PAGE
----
A pre-lunch update from the reporters and editors of CongressDaily.
SECOND OPINION. President Obama released his version of healthcare overhaul legislation today that is largely based on a Senate-passed bill but with some changes designed to appease House Democrats ahead of Thursday’s health summit. The measure extends a special deal for Nebraska on Medicaid expansion costs to all states, increases the threshold for a tax on high-cost insurance plans and includes a proposal to regulate insurance rates. Senior White House officials estimated the changes would increase the cost of the $871 billion Senate bill to $950 billion but they insisted the new provisions are fully offset. White House spokesman Dan Pfeiffer said drafters carefully constructed the proposal in anticipation of a Republican filibuster attempt, presumably meaning the measure could pass through reconciliation if necessary.
AN OMEN, PERHAPS. Senate Majority Leader Reid needs at least two Republican votes tonight to end debate on a $15 billion jobs bill, but it isn’t clear he will get them. No Republicans have committed to voting for cloture, but some moderates say they are undecided. But the prospect of a jobs bill stalling in an election year in which angst over unemployment is high begs a vital question: If a jobs bill can’t get a couple of GOP votes, what can? For the record, Republicans say they would be happy to help out on this bill — if Reid would allow amendments.
SOME COUNT MORE THAN OTHERS. Not all governors are created equal. Obama met with the nation’s governors this morning, but only one of them gets a special Oval Office audience later today. Obama pushed education programs to the masses. This afternoon, according to the White House schedule, he’ll meet with California Gov. Arnold Schwarzenegger, a Republican. No word on the agenda, but the term-limited governor will need a job soon.
For more, see this afternoon’s CongressDailyPM. For breaking news, see the CongressDaily Web site.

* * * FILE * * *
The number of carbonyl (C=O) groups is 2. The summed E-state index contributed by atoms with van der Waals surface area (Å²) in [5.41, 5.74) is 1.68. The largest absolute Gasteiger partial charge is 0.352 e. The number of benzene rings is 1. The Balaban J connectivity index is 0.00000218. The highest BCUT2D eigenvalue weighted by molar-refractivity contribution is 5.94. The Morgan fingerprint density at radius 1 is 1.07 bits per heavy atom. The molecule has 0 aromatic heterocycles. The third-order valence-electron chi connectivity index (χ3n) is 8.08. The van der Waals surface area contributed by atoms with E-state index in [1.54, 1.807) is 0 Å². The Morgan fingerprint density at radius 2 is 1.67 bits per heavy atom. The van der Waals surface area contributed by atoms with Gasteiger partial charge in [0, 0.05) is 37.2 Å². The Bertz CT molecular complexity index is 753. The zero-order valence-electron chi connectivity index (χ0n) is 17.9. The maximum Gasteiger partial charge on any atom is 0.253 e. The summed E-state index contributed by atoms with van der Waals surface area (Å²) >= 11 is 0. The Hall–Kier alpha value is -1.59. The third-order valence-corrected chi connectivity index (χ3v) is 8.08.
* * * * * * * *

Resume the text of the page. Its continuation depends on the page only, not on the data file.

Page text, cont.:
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"According to a new POLITICO/Morning Consult poll, the first national post-debate survey, 43 percent of registered voters said the Democratic candidate won, compared with 26 percent who opted for the Republican Party’s standard bearer. Her 6-point lead over Trump among likely voters is unchanged from our previous survey: Clinton still leads Trump 42 percent to 36 percent in the race for the White House, with Libertarian nominee Gary Johnson taking 9 percent of the vote."
After a lighthearted beginning, Donald Trump's appearance at the Al Smith charity dinner in New York "took a tough turn as the crowd repeatedly booed the GOP nominee for his sharp-edged jokes about his rival Hillary Clinton."
Evan McMullin came out on top in a Emerson College poll of Utah with 31% of the vote. Donald Trump came in second with 27%, while Hillary Clinton took third with 24%. Gary Johnson received 5% of the vote in the survey.
A new Quinnipiac University poll finds Hillary Clinton leading Donald Trump by seven percentage points, 47%-40%. Trump’s “lead among men and white voters all but” vanished from the university’s early October poll. A new PPRI/Brookings survey shows a much bigger lead, with Clinton up 51%-36%. And an IBD/TIPP poll leans the other way, showing a virtual dead heat, with Trump taking 41% of the vote to Clinton’s 40% in a four-way matchup.